Applying powered belt and roller conveyors for unit handling operations

Unit handling conveyors transport a variety of discrete items with a definable shape, such as packages, cartons, and totes, while linking receiving, storage, assembly, and shipping operations.

By Ron Holzhauer, Managing Editor, Plant Engineering Magazine September 1, 2000

Unit handling conveyors transport a variety of discrete items with a definable shape, such as packages, cartons, and totes, while linking receiving, storage, assembly, and shipping operations. Powered belts and rollers are two of the most common conveyor choices for moving unit loads.


Belt conveyors are particularly well suited if the speed of travel and spacing of loads require control. A variety of belt types and surfaces are available to create the appropriate carrying surface to handle a wide assortment of transported product sizes and shapes. These conveyors travel horizontally (floor level or above) or incline/decline between elevations, move in either direction with the appropriate drive, operate at various speeds, and are fixed, portable, or telescoping.

This equipment typically operates at 40-60 fpm, with movement up to 200 fpm available. Maximum live load at common belt widths (12-36 in.) is about 150 lb/ft.

Belt conveyors are available in slider bed and roller bed versions. Product weight and configuration are the primary factors in selecting the most practical and economical version.

Slider bed conveyors have the belt running over a continuous surface (usually metal) attached between the tops of channel frames. The friction of coefficient is a high 25-30%, which increases motor size and energy requirements. The friction figure declines as the slider bed becomes polished, but is always considerably more than a roller bed.

Slider bed belt conveyors are the best choice for moderate speed transportation of small or unstable, light-to-medium weight, irregular shaped products. This type is a good choice for economical movement between floors or elevations, and for constant product spacing and orientation.

Roller bed conveyors have the belt supported by regularly spaced rollers. In essence, this type is a conventional roller conveyor with a belt added on top. Roller beds create a 5% coefficient of friction, which translates into smaller motors and drives and less energy than slider beds. Two or three rollers should be under every product.

Roller bed belt conveyors are the logical choice if economic life is the prime selection factor since they last longer and the operating cost is lower. This type is also practical when moderate-to-high speed, continuous flow of light-to-heavy items is critical.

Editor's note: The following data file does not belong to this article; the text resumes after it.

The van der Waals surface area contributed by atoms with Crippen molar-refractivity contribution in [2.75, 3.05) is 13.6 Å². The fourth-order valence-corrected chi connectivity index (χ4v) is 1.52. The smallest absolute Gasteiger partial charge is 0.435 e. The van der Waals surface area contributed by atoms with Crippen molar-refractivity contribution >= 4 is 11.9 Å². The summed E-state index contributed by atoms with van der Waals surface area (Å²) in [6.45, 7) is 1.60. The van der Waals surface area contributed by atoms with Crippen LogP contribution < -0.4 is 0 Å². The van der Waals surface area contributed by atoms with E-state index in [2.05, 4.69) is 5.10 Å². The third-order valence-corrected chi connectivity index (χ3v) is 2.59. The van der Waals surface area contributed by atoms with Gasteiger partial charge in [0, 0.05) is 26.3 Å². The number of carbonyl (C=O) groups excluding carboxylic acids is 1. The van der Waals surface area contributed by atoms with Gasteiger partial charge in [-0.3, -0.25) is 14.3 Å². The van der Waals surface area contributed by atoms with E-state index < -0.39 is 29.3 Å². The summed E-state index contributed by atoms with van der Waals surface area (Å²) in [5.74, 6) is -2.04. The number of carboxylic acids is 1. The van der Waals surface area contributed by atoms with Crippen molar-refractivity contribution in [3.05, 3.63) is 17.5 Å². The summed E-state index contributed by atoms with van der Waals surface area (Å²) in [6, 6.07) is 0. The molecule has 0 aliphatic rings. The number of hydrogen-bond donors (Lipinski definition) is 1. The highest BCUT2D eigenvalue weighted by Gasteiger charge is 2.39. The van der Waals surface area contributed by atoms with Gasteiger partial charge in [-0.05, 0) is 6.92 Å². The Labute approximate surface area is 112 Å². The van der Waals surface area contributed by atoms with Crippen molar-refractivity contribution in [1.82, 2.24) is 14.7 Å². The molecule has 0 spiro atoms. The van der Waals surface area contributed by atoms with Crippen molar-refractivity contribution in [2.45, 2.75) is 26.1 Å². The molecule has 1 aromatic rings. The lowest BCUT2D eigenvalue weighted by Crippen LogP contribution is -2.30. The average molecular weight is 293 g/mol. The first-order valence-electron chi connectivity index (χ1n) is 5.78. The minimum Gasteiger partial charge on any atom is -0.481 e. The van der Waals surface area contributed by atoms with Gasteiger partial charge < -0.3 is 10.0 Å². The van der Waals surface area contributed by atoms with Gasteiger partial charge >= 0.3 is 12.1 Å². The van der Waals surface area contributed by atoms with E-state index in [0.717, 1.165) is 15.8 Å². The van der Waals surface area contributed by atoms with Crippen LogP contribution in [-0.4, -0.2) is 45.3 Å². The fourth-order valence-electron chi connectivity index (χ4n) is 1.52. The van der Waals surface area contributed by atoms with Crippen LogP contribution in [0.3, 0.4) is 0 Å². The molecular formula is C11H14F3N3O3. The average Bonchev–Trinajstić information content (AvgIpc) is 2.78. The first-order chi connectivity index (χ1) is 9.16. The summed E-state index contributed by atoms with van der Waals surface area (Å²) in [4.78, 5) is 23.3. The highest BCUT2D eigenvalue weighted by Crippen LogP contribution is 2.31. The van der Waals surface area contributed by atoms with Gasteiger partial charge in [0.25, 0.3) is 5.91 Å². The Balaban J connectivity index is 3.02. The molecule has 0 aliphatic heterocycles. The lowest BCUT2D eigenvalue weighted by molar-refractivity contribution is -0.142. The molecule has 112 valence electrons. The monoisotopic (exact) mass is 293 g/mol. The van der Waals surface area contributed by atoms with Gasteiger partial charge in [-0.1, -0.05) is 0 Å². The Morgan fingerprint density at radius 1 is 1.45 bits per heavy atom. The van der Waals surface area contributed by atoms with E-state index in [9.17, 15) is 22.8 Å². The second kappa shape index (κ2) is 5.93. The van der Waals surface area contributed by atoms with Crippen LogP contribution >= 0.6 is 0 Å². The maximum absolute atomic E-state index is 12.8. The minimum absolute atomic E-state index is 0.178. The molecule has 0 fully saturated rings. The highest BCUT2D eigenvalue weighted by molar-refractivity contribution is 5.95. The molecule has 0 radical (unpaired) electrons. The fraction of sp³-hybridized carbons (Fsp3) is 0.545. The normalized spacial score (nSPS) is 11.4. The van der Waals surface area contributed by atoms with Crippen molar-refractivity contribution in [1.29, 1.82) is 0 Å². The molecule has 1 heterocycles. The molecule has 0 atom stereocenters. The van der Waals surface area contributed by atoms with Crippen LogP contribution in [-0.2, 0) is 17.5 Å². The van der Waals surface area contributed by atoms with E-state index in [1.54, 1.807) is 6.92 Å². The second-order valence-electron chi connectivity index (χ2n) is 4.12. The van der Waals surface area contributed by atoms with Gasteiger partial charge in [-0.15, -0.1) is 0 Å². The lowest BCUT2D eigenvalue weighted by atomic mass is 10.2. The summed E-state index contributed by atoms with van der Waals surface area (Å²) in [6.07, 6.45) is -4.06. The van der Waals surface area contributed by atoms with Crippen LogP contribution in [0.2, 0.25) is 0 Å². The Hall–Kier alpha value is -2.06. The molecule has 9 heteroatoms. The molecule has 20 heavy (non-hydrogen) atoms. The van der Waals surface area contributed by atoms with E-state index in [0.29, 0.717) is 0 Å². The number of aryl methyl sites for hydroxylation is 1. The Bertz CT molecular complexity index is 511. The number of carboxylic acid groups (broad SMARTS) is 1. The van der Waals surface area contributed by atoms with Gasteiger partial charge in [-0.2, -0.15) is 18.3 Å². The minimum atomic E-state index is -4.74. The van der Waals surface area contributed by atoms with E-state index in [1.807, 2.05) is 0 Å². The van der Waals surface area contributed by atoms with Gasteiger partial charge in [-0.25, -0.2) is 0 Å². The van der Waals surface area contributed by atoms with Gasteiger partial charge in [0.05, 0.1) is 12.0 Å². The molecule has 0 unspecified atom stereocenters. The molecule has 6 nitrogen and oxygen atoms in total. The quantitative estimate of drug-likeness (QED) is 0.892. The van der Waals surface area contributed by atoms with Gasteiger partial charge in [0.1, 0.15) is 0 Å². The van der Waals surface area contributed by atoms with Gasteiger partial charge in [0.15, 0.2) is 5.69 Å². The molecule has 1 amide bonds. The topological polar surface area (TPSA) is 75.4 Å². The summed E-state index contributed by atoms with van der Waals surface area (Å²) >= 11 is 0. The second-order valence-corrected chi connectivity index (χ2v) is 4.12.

Roller and belt conveyors are equally capable of handling many applications. However, rollers are the better choice for accumulation activities because of the zero and minimum pressure options available to move, slot, or halt product flow. Rollers are also more practical for integration into material handling systems because merges, curves, and diversions are easier to install in the flow path. Rollers conveyors placed overhead or on the floor are used for transporting, accumulating, dwelling, diverting, and processing.

Roller conveyors are available in a number of variations to match the application. Types are based on the drive used to turn the rollers. The most common drives are belt, line shaft, and chain.

Belt driven roller conveyors are used for cartons and totes in the light-to-medium duty range, and are easily adapted to diverting, transferring, and minimum and zero pressure accumulations. Two belt versions are available: flat and V.

Flat belt roller is physically similar to a standard belt conveyor. The major difference is that the belt is below the carrying rollers, rather than on top. Pressure rollers are under the drive belt. Rollers move up to down to create more or less pressure on their surface and increase or decrease travel speed.

V-belt roller has the belt and sheave arrangement mounted on one side of the frame. The sheave performs the duty of the pressure roller. V-belts handle lighter loads than flat belts at higher speeds. This type is well suited for direction changes because the belts flex around the radius of curves.

Line shaft conveyors control rollers individually. Each roller has a groove near one end. The drive shaft runs the length of the conveyor, with a single motor. A series of pliable polyurethane belts connect the drive shaft spools to the rollers.

This type of conveyor is suited for transporting, sorting, and accumulating cases or totes in light-to-medium duty. One drive powers straight sections, curves, spurs, and other accessories.

Chain driven roller conveyors are the most popular type for handling heavier loads. These conveyors serve the medium-to-heavy duty end of the scale using a strong, positive drive to force loads to attain a definite orientation or location. Weight, sorting, and accumulating activities are easily incorporated. Two chain versions are available: continuous and roller-to-roller.

Continuous chain uses a single strand moving over sprockets welded to each roller. This approach is used for lower weight, higher capacity, and accumulation. Continuous chain is good for transportation, but not suitable when starting and stopping are frequent.